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Jehnny Beth Beautifully Creates Her Own Apocalypse on Solo Debut ‘To Love Is to Live’

The Savages frontwoman explores electronic sounds and stream-of-consciousness self-analysis for a dark, compelling listen

Savages frontwoman Jehnny Beth spends her solo debut picking apart her psyche over dark, electronic backdrops and somehow comes out on the other side.

Johnny Hostile*

Jehnny Beth’s voice is made for chaos. With Savages, the noisy English punk group she fronted last decade, her vocals sounded defiantly pretty and powerful as they fought to rise above the group’s shadowy guitar carnage. And with John and Jehn — the dramatic, lo-fi duo she formed with her longtime partner, Johnny Hostile, in her native France — she added expressionistic voice textures that highlighted the dark guitar lines and, when she sang lyrics, her voice shone through the duskiness. On her first solo album, the chaos is entirely hers.

Inspired by how David Bowie crafted his final LP, Blackstar, with the knowledge that it would be his farewell so it had to be meaningful, Beth set out to make her own defining statement with To Love Is to Live. What she came up with sounds nothing like her past projects, with its open-diary lyrics and extraterrestrial electronic soundscapes that seem to blend together.

Best absorbed in a single, uninterrupted sitting than in pieces, the music transforms from sweet and cinematic to harsh and claustrophobic, and Beth’s voice similarly vacillates between acidic and corrosive or lush and full of yearning, in a manner that echoes Patti Smith. Her lyrics are often uncomfortably revealing, as she peels apart her feelings about love, sex, sin, femininity, masculinity, Catholic guilt, and violence and how they all define her — often on the same song. She’s a rare artist who thrives on overthinking everything (hey, she is French) and the album’s general grandiosity never feels obnoxious.

Beth opens the record with the words “I am naked all the time,” spoken in a deep, alien voice — as if it represents her id — and it might as well be her manifesto as she excavates her innermost thoughts in a stream of consciousness manner for the next 40 minutes. That track, “I Am,” blossoms with filmic strings that swell around her voice, as she howls, “I am young and innocent, but I’m burning inside.” That flame carries into the next track, “Innocence,” which is buttressed by a harder-hitting electronic backdrop, as she examines her self-doubt and damns the way Catholicism taught her “it’s bad form to think man is a piece of shit.” And she develops that thought later, on “I’m the Man, when she takes the opposing viewpoint and picks apart toxic masculinity, hollering, “I’m a man, there’s no bitch in town who doesn’t understand how hard my kick can be,” over slamming rhythms cowritten by Nine Inch Nails’ Atticus Ross. Those “I’m a man” proclamations spill into the background of a piano ballad, “The Rooms,” but it presents a scene in which gender roles are reversed: women act like johns picking out men to be their prostitutes. But there’s a sadness to that song, rather than some kind of allure. It’s hard to keep track of the twists and turns, but it all adds up to a unique anxiety.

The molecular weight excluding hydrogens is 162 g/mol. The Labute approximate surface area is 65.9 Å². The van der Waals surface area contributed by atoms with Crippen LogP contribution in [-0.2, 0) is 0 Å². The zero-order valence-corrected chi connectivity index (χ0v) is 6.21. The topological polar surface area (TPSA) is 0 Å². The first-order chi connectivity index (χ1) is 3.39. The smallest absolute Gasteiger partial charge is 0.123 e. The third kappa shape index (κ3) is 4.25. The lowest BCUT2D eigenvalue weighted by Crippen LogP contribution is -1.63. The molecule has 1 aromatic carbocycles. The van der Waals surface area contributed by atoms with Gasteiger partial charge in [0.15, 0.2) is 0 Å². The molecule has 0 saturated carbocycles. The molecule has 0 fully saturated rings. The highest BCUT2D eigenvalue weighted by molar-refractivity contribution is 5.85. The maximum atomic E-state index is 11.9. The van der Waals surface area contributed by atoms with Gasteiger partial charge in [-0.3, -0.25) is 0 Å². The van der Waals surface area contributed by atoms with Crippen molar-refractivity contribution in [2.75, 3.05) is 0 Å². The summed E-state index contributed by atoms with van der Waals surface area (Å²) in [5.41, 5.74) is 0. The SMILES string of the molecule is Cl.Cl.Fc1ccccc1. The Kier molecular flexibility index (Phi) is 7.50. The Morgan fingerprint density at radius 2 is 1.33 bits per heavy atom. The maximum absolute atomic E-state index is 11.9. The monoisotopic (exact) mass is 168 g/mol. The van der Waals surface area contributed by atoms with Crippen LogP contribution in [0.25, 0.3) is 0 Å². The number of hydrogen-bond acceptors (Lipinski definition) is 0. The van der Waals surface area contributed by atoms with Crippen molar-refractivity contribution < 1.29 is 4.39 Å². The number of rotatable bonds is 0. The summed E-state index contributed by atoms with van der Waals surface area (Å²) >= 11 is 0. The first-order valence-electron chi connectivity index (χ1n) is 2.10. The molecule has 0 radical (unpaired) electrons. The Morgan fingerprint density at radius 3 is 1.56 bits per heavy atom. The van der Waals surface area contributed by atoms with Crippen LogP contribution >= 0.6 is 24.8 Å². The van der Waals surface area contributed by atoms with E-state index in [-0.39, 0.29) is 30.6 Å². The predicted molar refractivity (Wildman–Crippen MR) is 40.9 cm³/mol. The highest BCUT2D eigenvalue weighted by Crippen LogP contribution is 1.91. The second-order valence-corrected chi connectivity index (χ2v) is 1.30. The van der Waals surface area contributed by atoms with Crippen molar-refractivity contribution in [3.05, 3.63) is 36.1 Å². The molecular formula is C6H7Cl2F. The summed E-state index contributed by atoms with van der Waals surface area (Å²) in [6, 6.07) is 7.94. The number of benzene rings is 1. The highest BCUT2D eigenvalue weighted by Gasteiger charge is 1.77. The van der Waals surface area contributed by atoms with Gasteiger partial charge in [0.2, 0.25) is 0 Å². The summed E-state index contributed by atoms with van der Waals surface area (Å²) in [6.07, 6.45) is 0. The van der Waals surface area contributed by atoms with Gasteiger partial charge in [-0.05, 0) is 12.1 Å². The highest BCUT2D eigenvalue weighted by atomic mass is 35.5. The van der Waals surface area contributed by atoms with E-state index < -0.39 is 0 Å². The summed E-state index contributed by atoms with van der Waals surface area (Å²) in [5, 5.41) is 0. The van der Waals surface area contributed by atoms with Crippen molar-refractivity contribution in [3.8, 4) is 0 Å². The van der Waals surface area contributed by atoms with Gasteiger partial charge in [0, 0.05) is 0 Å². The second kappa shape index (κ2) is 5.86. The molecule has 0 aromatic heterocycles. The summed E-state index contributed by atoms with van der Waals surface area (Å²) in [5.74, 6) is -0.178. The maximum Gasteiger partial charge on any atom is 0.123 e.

The way she assumes other perspectives — really just different sides of herself — is what makes the record compelling. She has said that despite coming out as bisexual in the past, “Flower,” with its slow-building strip-club soundtrack, is her first love song for a woman. She sings to the woman dancing, “My skin is wide open, my heart forever frozen,” before seductively whispering, “How come I can’t get closer?” She blurs her feelings further on the next song, the hazy “We Will Sin Together,” on which she presents the album’s title in full: “To love is to live/To live is to sin/I take you down with me.”

The record is also capable of poignant moments when she relaxes her guard, like “Heroine,” which sports a sublime chorus and finds her singing “All I want is to be the woman you never see,” and “French Countryside,” a gorgeous love song that proves her voice can pair as beautifully with piano as with static. “All my life I’ve been hanging around the wrong places,” she croons on the latter tune, “And on my life I’m here at last telling you I am changing.” But it’s in the context of how she describes feeling like she’s in a crashing plane and the way the song contrasts the rest of the record’s pandemonium that make the words feel like more than clichés. It’s a moment of clarity, and it feels all the more stunning when juxtaposed with, “Human,” the LP’s final track and only misstep. That song returns to claustrophobic key changes and messy sax solos, as Beth describes how using the internet has ruined her (“I tried reading books but that skill eludes me now,” goes one lyric that does feel like a cliché), and even if all her points about how the web atrophies your brain are valid, it breaks the spell.

Before “Human” is over, though, she smartly returns to her original theme — “I am naked all the time … I am sorry for my mistakes” — and her sense of disorder and regret makes sense again. The way Beth took an inventory of her emotions, her shortcomings, and her strengths seems like a path to madness, so it’s a wonder she was able to come out on the other side of To Live Is to Love. What she does with that self-analysis next might be even more fascinating.